It also pointed out the airports where average Wi-Fi speeds decreased: Detroit Metropolitan, Charlotte Douglas, Boston-Logan, McCarran in Las Vegas, Phoenix Sky Harbor, Los Angeles International, Dallas/Fort Worth and Chicago O’Hare.
Whether their existing Wi-Fi systems are reaching their limits or something else went wrong, no one wants to see internet speeds decrease. “If Idaho Falls Regional Airport offers 100 Mbps Wi-Fi, and our tests show on average, users were achieving speeds of over 200 Mbps, there’s a path to Wi-Fi success for every airport.”
But it wasn’t all bad news. Ookla found that at 12 of the 20 busiest U.S. airports, Wi-Fi download speed increased between the third and fourth quarters of 2016. It noted that JFK airport for more than doubled its Wi-Fi download speed, while speeds in Denver and Philadelphia continued to improve because both facilities have invested significantly in their Wi-Fi. It also lauded Seattle-Tacoma for posting a strong improvement on an already above-average speed.
Below is a list of Wi-Fi available at the top 20 airports targeted in the Oookla report, along with details of where it’s available and how much it cost, where applicable.
Denver International Airport - free throughout the airport.
Philadelphia International Airport - available free in all terminals, provided by AT&T.
Seattle-Tacoma International Airport - free access in all terminals.
Dallas/Ft Worth International Airport - the airport offers free Wi-Fi in all terminals, parking garages and gate-accessible areas. Travelers must give their email to sign up for the airport’s email newsletter.
Miami International Airport - Access to websites for airlines, hotels, rental car companies, the Greater Miami Convention and Visitors Bureau, MIA and Miami-Dade County is now free through MIA's WiFi network portal. For other sites, the cost is $7.95 for 24 continuous hours or $4.95 for the first 30 minutes.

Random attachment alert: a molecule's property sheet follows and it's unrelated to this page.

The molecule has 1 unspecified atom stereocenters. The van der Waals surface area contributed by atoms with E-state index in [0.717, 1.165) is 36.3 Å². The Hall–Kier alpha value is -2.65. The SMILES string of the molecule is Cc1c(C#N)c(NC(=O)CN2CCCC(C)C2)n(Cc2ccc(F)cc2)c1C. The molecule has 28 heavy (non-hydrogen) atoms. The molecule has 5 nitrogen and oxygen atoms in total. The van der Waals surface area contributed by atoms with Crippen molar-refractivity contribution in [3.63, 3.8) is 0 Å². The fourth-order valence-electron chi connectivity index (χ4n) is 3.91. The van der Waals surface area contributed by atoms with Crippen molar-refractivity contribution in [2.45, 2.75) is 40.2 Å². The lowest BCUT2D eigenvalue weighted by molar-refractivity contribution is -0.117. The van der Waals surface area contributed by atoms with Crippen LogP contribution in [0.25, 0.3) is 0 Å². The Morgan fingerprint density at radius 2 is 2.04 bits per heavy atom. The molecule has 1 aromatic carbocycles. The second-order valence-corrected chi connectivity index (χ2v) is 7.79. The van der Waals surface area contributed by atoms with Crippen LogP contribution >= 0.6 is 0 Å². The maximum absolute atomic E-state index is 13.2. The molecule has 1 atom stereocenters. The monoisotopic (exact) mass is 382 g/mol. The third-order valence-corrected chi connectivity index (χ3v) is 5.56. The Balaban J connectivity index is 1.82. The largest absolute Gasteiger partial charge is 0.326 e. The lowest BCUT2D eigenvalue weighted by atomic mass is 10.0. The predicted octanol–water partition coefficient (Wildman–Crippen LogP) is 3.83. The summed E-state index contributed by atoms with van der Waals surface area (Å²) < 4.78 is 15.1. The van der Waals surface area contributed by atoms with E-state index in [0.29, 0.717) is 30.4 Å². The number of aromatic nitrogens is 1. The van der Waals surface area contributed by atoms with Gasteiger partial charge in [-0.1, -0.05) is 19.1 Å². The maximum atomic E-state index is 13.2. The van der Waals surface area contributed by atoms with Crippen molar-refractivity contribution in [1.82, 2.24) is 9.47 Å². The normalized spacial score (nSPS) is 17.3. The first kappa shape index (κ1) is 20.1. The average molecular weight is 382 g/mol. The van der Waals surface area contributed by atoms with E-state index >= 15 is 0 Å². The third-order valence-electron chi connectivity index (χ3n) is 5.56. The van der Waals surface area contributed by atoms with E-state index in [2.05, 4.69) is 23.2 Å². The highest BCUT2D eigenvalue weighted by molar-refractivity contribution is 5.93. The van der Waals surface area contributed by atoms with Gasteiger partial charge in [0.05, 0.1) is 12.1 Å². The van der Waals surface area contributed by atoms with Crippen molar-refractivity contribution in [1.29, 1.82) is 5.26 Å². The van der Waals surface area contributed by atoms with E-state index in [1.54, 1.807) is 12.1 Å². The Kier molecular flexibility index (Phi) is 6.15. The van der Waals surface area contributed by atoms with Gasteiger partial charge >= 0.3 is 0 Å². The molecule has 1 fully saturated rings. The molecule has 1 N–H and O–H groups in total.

LaGuardia Airport - free for the first 30 minutes in all terminals; after that, it’s $7.95 a day or $21.95 a month via Boingo
Chicago O'Hare International Airport - travelers get free access for 30 minutes; paid access is available for $6.95 an hour $21.95 a month via Boingo.
Newark Liberty International Airport - free after watching a sponsored ad, via Boingo.
John F. Kennedy International Airport free after watching a sponsored ad, via Boingo.
Houston’s George Bush Intercontinental Airport - free Wi-Fi in all terminal gate areas.
Detroit Metropolitan Wayne County Airport - free in all terminals via Boingo.
Los Angeles International Airport - traveler get free access for 45 minutes; paid access is available for $7.95 for 24 hours via Boingo.
Charlotte Douglas International Airport - free throughout the terminals, via Boingo.
Boston-Logan International Airport - free access throughout airport via Boingo.
Phoenix Sky Harbor International Airport - free Wi-Fi is available in all terminals on both sides of security, in most retail and restaurant areas, near the gates, and in lobby of the Rental Car Center, all offered by Boingo.
Minneapolis/St Paul International Airport - free in terminals for 45 minutes; after that, it costs $2.95 for 24 hours.
McCarran International Airport - free throughout all public areas.
San Francisco International Airport - free in all terminals.
Orlando International Airport -- free in all terminals.
Hartsfield-Jackson Atlanta International Airport - the world’s busiest airport now has free Wi-Fi via its own network.